Miguel Olano

Miguel Olano was, at least for me, a new name, when he sang in Reggio Emilia on March 11, 12, 15, 17, 19 1997 as Polyeucte in Les Martyrs with Alessandra Ruffini (Pauline), Luigi Petroni (Néarque), Umberto Chiummo (Félix), Roberto Servile (Sévère) and others. The main apparent critique of the audience was that he had too much voice. Where are we going, if we want to hear opera sung by singers with inaudible voices, as prescribed by the conductor William Christie? We have enough voiceless tenors. I heard a tape of the performance. Olano is very exciting and dominates, whenever he is on stage. I hope he will continue on that way. The performance was reviewed by Professor Alexander Weatherson in the last Donizetti's society newsletter. Weatherson is different from his English compatriots Steane and Blyth, he likes singers with a voice. Here is his review:

(With the audience suffering too)

Gaetano Donizetti Les Martyrs opera en quatre actes (livret by Scribe after Cammaano), Teatro Municipale Valli, Reggio Emilia 11/12 March 1997

What is to be expected of this opera? A vision? Courage? Human frailty on the most imposing scale imaginable? An opera impossibly attempting to bridge the cultural divide between Italian suavity and French gesture? An epic, indigestible melding of tableaux vivants and wide ranging vocalism? All this was present in the splendid staging at Reggio Emilia. Those who remember the edition of Nancy (see Newsletter 68) will have found themselves listening to a score considerably enhanced, with a more expansive production, a newly rehearsed setting, a grand-opéra this time Replete with ballet (of sorts) above all with an integrity that compelled attention from the Overture (Wonderfully played) to the ecstatic final exit of the principals for their appointment with the lions. The critical response to all this theatrical and thematic heroism was mixed. In general there were slightly miffed reviews, as if Donizetti had willfully turned his back on the Italianate virtues of Poliuto and simply stretched his his music to the size of the Opera in Paris. Of course there is some justification in this, but it should not be imagined that - just because there has continued to be a thinly-spaced series of revivals of Poliuto in Italy between - say - the Donizettian nadir of the later nineteenth century and the fascist apogee in the 40's of this century, capped by that dea ex- macchina which was Maria Callas - the composer had not the right to up rate his own score to a different dimension. A more dispassionate view might be that the Bergamasc had evolved, the stage was evolving, and plots had no longer quite the same priorities. Frankly, a schism began to be apparent which coincided with the arrival of Verdi; though this latter could be saying Tess words" and driving the Italian melodrama to ever more concentrated forms, Scribe and his up rated version of the tragedie-lyrique could be insisting upon more words", more prolix forms, and ever more thematic digressions. It is no surprise that Verdi always expressed enthusiasm for Poliuto, Les Martyrs was a visiting card placed on the salver of an alien Syren. And then the attention span of French audiences was shorter than almost anywhere else fashionable people arrived in their boxes only at the start of act 11, and left in the penultimate act (it was not done to depart with the hoi polloi); as a result, neither the beginning of a grand-opéra, nor its end, could have the same impact as in Italy - instead of a cumulative climax there was a frieze of chunks of drama, each one quasi self-sufficient and with a suitable emotive aria or ensemble embedded within. No one found it necessary to sit though a whole performance (one's supper should not be allowed to suffer - the early Christians could do their ultimate suffering all on their own and before a half-empty house). The familiar insistence that it was the members of the Jockey Club who demanded a ballet in their favoured act misses the point, opera in France was a divertissement, its most characteristic manifestation being the opéra-comique with vocal penods widely separated by spoken dialogue.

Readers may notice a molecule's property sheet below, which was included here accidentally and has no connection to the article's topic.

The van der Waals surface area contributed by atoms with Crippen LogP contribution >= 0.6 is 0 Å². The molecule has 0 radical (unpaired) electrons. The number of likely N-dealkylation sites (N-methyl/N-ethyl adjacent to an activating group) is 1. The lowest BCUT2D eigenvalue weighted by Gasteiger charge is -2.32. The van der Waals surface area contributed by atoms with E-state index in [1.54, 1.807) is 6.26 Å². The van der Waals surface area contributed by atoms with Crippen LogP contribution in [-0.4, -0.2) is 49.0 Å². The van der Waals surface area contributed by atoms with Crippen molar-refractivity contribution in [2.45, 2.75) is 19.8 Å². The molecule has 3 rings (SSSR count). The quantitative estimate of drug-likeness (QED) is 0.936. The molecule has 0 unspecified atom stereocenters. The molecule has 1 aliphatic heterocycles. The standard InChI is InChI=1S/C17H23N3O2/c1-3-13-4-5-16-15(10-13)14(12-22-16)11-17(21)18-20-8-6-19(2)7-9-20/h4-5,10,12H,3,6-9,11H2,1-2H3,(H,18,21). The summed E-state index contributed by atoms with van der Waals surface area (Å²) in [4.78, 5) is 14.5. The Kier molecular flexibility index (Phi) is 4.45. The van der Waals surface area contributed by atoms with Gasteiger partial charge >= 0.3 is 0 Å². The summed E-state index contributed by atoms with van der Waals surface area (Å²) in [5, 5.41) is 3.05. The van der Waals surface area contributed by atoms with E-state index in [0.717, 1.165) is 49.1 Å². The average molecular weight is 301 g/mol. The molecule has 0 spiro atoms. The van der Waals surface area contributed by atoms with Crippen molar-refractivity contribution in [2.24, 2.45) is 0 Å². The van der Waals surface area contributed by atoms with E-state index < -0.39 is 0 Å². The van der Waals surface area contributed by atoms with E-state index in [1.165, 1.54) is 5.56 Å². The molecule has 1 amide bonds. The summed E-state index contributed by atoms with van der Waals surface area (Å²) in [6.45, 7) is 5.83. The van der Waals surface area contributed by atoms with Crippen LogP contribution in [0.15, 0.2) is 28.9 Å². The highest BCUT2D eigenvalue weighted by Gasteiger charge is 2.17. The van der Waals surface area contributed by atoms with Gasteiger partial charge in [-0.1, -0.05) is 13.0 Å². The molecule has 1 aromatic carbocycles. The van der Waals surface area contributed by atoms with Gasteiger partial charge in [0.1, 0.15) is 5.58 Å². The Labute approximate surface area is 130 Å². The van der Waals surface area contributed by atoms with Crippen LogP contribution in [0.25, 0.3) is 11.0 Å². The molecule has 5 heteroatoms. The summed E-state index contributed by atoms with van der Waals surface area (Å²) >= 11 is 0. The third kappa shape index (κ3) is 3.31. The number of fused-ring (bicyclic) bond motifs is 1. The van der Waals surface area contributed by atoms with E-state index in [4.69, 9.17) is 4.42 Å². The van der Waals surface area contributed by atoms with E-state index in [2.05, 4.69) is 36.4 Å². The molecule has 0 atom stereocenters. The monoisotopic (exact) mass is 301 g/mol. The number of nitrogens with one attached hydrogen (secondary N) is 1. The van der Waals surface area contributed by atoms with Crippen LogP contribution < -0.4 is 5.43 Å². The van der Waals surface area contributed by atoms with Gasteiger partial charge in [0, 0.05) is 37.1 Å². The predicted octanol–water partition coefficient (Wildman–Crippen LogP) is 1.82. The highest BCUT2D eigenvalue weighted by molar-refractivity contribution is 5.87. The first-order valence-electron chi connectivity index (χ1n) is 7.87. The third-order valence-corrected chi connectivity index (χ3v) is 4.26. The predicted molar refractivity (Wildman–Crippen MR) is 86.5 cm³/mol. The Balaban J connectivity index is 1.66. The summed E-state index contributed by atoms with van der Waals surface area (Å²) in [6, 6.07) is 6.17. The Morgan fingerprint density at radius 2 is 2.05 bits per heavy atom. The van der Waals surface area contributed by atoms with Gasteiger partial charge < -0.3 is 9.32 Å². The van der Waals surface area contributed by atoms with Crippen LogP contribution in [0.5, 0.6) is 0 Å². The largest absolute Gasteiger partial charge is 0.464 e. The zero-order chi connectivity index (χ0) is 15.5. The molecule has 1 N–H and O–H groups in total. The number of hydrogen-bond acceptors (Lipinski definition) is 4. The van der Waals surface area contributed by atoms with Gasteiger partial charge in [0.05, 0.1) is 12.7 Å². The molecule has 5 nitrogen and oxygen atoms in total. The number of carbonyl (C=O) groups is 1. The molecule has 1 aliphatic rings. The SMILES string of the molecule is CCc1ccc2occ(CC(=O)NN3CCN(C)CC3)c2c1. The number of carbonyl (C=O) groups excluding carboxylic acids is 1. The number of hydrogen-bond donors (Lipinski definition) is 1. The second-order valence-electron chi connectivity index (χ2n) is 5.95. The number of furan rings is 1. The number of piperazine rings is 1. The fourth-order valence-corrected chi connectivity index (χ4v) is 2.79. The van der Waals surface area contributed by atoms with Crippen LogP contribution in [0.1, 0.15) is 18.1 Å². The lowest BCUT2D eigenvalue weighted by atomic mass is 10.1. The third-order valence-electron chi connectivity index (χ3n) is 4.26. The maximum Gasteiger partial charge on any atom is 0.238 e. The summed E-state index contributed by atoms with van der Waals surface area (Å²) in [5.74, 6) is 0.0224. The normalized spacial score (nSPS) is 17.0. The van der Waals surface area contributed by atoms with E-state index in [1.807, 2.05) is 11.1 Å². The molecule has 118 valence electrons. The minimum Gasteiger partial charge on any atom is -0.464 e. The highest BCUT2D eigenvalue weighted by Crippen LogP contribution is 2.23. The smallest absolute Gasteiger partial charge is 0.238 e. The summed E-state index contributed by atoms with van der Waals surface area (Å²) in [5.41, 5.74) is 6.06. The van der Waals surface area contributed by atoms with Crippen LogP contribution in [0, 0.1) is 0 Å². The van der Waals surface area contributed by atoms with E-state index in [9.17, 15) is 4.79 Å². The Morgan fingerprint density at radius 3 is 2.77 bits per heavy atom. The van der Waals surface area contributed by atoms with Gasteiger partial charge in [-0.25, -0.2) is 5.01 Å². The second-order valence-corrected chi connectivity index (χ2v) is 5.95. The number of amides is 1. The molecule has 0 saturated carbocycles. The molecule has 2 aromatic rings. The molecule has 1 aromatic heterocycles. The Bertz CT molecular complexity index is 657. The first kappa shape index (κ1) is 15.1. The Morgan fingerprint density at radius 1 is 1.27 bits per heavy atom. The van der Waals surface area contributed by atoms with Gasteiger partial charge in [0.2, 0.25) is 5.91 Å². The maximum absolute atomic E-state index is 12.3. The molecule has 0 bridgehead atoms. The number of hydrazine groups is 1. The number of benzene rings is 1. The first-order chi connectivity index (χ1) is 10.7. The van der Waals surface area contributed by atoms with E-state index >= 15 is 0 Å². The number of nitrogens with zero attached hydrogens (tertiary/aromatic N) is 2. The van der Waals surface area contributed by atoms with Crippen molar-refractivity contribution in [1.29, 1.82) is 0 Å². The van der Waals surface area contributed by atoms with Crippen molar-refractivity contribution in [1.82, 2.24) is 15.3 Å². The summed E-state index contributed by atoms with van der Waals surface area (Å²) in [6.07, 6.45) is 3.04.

Donizetti like Rossini before him, accepted this challenge. The dramatic focus is now the centre of the score, but whereas Rossini' s Cuillaume Tell is his unanswerable operatic credo, Donizetti reinvents himself continuously with in pious plot, reaching out for an omnibus romantic panorama, taking French foibles in his stride with a more intense colouring, a faster pace, more forceful ensembles, a greater orchestral depth and a vocalism at the service of the whole, not at as end in itself.